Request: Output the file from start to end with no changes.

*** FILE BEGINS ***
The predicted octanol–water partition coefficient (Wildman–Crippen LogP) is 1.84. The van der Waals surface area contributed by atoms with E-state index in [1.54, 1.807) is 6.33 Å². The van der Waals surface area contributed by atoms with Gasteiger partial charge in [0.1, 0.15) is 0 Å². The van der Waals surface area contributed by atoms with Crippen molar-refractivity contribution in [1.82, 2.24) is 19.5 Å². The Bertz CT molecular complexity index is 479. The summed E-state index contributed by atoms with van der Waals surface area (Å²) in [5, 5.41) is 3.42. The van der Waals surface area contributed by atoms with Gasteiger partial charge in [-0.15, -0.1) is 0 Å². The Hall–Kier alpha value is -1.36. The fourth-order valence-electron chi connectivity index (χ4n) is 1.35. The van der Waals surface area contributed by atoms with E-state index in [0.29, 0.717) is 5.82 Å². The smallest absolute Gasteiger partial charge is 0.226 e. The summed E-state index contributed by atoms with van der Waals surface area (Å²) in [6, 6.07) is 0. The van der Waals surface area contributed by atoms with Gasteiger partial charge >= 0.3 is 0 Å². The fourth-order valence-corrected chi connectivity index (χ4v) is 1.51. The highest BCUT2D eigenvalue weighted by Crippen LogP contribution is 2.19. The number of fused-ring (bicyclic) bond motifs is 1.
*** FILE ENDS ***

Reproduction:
The predicted octanol–water partition coefficient (Wildman–Crippen LogP) is 1.84. The van der Waals surface area contributed by atoms with E-state index in [1.54, 1.807) is 6.33 Å². The van der Waals surface area contributed by atoms with Gasteiger partial charge in [0.1, 0.15) is 0 Å². The van der Waals surface area contributed by atoms with Crippen molar-refractivity contribution in [1.82, 2.24) is 19.5 Å². The Bertz CT molecular complexity index is 479. The summed E-state index contributed by atoms with van der Waals surface area (Å²) in [5, 5.41) is 3.42. The van der Waals surface area contributed by atoms with Gasteiger partial charge in [-0.15, -0.1) is 0 Å². The Hall–Kier alpha value is -1.36. The fourth-order valence-electron chi connectivity index (χ4n) is 1.35. The van der Waals surface area contributed by atoms with E-state index in [0.29, 0.717) is 5.82 Å². The smallest absolute Gasteiger partial charge is 0.226 e. The summed E-state index contributed by atoms with van der Waals surface area (Å²) in [6, 6.07) is 0. The van der Waals surface area contributed by atoms with Gasteiger partial charge >= 0.3 is 0 Å². The fourth-order valence-corrected chi connectivity index (χ4v) is 1.51. The highest BCUT2D eigenvalue weighted by Crippen LogP contribution is 2.19. The number of fused-ring (bicyclic) bond motifs is 1.